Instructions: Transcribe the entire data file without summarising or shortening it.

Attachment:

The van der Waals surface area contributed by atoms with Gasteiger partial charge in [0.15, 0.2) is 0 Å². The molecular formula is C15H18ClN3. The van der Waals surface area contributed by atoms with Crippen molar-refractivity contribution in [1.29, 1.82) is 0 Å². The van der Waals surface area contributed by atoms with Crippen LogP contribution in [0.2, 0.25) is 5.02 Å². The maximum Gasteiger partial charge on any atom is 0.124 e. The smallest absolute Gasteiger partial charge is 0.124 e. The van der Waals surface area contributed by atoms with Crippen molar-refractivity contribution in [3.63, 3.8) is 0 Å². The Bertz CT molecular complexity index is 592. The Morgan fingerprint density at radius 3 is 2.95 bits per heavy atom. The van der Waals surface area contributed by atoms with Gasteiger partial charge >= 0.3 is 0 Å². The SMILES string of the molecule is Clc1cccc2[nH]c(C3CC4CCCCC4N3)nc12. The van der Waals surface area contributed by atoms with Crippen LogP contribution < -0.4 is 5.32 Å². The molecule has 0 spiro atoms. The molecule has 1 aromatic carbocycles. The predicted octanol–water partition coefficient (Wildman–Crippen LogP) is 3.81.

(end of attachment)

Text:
The van der Waals surface area contributed by atoms with Gasteiger partial charge in [0.15, 0.2) is 0 Å². The molecular formula is C15H18ClN3. The van der Waals surface area contributed by atoms with Crippen molar-refractivity contribution in [1.29, 1.82) is 0 Å². The van der Waals surface area contributed by atoms with Crippen LogP contribution in [0.2, 0.25) is 5.02 Å². The maximum Gasteiger partial charge on any atom is 0.124 e. The smallest absolute Gasteiger partial charge is 0.124 e. The van der Waals surface area contributed by atoms with Crippen molar-refractivity contribution in [3.63, 3.8) is 0 Å². The Bertz CT molecular complexity index is 592. The Morgan fingerprint density at radius 3 is 2.95 bits per heavy atom. The van der Waals surface area contributed by atoms with Gasteiger partial charge >= 0.3 is 0 Å². The SMILES string of the molecule is Clc1cccc2[nH]c(C3CC4CCCCC4N3)nc12. The van der Waals surface area contributed by atoms with Crippen LogP contribution < -0.4 is 5.32 Å². The molecule has 0 spiro atoms. The molecule has 1 aromatic carbocycles. The predicted octanol–water partition coefficient (Wildman–Crippen LogP) is 3.81.